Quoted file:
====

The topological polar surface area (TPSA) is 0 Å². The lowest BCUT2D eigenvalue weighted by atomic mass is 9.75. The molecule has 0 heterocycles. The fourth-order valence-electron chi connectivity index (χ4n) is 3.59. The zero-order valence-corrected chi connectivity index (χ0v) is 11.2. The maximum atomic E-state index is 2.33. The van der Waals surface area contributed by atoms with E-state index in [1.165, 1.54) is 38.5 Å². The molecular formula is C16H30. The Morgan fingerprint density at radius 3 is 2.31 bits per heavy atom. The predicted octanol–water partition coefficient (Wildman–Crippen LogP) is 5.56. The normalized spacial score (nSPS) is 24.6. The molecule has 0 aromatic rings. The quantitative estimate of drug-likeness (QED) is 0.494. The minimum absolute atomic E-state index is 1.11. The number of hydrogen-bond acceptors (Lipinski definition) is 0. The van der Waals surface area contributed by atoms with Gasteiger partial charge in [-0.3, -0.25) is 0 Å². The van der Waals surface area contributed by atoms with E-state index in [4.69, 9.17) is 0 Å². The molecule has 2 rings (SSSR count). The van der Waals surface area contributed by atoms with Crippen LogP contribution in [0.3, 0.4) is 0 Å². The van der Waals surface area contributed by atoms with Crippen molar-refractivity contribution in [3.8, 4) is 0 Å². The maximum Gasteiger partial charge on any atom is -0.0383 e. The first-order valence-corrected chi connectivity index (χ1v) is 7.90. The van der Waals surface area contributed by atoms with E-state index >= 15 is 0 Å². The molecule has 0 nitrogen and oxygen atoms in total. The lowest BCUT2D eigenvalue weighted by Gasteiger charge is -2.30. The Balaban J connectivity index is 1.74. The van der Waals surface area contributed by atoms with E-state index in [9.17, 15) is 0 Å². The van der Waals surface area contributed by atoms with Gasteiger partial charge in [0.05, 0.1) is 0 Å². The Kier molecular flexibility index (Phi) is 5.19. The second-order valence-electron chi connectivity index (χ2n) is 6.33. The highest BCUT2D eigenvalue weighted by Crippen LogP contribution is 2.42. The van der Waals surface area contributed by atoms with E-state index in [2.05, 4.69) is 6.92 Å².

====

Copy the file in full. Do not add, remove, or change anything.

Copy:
The topological polar surface area (TPSA) is 0 Å². The lowest BCUT2D eigenvalue weighted by atomic mass is 9.75. The molecule has 0 heterocycles. The fourth-order valence-electron chi connectivity index (χ4n) is 3.59. The zero-order valence-corrected chi connectivity index (χ0v) is 11.2. The maximum atomic E-state index is 2.33. The van der Waals surface area contributed by atoms with E-state index in [1.165, 1.54) is 38.5 Å². The molecular formula is C16H30. The Morgan fingerprint density at radius 3 is 2.31 bits per heavy atom. The predicted octanol–water partition coefficient (Wildman–Crippen LogP) is 5.56. The normalized spacial score (nSPS) is 24.6. The molecule has 0 aromatic rings. The quantitative estimate of drug-likeness (QED) is 0.494. The minimum absolute atomic E-state index is 1.11. The number of hydrogen-bond acceptors (Lipinski definition) is 0. The van der Waals surface area contributed by atoms with Gasteiger partial charge in [-0.3, -0.25) is 0 Å². The van der Waals surface area contributed by atoms with E-state index in [4.69, 9.17) is 0 Å². The molecule has 2 rings (SSSR count). The van der Waals surface area contributed by atoms with Crippen LogP contribution in [0.3, 0.4) is 0 Å². The van der Waals surface area contributed by atoms with Crippen molar-refractivity contribution in [3.8, 4) is 0 Å². The maximum Gasteiger partial charge on any atom is -0.0383 e. The first-order valence-corrected chi connectivity index (χ1v) is 7.90. The van der Waals surface area contributed by atoms with E-state index >= 15 is 0 Å². The molecule has 0 nitrogen and oxygen atoms in total. The lowest BCUT2D eigenvalue weighted by Gasteiger charge is -2.30. The Balaban J connectivity index is 1.74. The van der Waals surface area contributed by atoms with E-state index in [9.17, 15) is 0 Å². The van der Waals surface area contributed by atoms with Gasteiger partial charge in [0.05, 0.1) is 0 Å². The Kier molecular flexibility index (Phi) is 5.19. The second-order valence-electron chi connectivity index (χ2n) is 6.33. The highest BCUT2D eigenvalue weighted by Crippen LogP contribution is 2.42. The van der Waals surface area contributed by atoms with E-state index in [2.05, 4.69) is 6.92 Å².